Marking (SM) Mode of Operation",
                                     draft-ietf-pcn-sm-edge-behaviour-00
                                     (work in progress), July 2009.

   [I-D.satoh-pcn-st-marking]        Satoh, D., Maeda, Y., Phanachet,
                                     O., and H. Ueno, "Single PCN
                                     Threshold Marking by using PCN
                                     baseline encoding for both
                                     admission and termination
                                     controls",
                                     draft-satoh-pcn-st-marking-01 (work
                                     in progress), March 2009.

   [RFC2401]                         Kent, S. and R. Atkinson, "Security
                                     Architecture for the Internet
                                     Protocol", RFC 2401, November 1998.

   [RFC2474]                         Nichols, K., Blake, S., Baker, F.,
                                     and D. Black, "Definition of the outer header to
                                     Differentiated Services Field (DS
                                     Field) in the inner header for onward transmission IPv4 and IPv6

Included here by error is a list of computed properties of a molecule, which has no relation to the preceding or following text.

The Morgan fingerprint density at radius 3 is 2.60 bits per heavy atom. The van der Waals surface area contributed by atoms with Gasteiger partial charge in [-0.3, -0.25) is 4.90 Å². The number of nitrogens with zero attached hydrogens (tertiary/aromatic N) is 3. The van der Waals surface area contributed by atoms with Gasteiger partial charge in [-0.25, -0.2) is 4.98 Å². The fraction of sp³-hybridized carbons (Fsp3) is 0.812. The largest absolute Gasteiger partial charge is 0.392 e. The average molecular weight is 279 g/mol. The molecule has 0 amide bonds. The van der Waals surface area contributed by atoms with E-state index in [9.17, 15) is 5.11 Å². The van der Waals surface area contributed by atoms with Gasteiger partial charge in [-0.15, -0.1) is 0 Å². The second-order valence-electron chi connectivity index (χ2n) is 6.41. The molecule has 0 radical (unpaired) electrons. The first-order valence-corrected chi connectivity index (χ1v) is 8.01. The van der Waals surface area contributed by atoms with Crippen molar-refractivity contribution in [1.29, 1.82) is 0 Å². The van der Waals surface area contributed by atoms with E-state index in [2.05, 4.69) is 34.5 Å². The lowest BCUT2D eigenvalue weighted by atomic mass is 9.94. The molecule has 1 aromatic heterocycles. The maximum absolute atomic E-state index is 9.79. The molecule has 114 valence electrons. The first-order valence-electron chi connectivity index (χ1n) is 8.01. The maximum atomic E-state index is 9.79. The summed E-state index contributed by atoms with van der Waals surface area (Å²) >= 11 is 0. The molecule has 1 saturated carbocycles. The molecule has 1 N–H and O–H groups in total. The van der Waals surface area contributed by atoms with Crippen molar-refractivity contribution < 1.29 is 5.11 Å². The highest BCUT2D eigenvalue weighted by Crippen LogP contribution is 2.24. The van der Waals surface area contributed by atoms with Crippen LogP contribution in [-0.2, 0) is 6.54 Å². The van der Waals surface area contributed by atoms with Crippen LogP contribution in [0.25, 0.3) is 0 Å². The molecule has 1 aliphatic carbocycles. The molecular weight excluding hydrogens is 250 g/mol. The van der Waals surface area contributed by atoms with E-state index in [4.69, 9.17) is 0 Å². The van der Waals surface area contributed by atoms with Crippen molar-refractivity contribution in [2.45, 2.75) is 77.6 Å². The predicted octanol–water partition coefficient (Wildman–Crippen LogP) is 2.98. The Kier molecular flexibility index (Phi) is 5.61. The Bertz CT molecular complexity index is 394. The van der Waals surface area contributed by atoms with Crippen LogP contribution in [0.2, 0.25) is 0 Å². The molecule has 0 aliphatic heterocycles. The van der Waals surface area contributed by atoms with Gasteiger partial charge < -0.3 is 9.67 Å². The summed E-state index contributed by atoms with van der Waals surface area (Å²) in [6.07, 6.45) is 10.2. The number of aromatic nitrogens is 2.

Headers", RFC 2474, December 1998.

   [RFC2481]                         Ramakrishnan, K. and S. Floyd, "A
                                     Proposal to
   'B', otherwise congestion notification from resources like 'M' cannot
   be fed back add Explicit Congestion
                                     Notification (ECN) to the Load Regulator ('A').  But it doesn't seem
   necessary IP",
                                     RFC 2481, January 1999.

   [RFC2983]                         Black, D., "Differentiated Services
                                     and Tunnels", RFC 2983,
                                     October 2000.

   [RFC3540]                         Spring, N., Wetherall, D., and D.
                                     Ely, "Robust Explicit Congestion
                                     Notification (ECN) Signaling with
                                     Nonces", RFC 3540, June 2003.

   [RFC4306]                         Kaufman, C., "Internet Key Exchange
                                     (IKEv2) Protocol", RFC 4306,
                                     December 2005.

   [RFC4774]                         Floyd, S., "Specifying Alternate
                                     Semantics for 'I' to copy CE markings from the inner to the outer
   header.  For instance, if resource 'R' Explicit
                                     Congestion Notification (ECN)
                                     Field", BCP 124, RFC 4774,
                                     November 2006.

   [RFC5129]                         Davie, B., Briscoe, B., and J. Tay,
                                     "Explicit Congestion Marking in
                                     MPLS", RFC 5129, January 2008.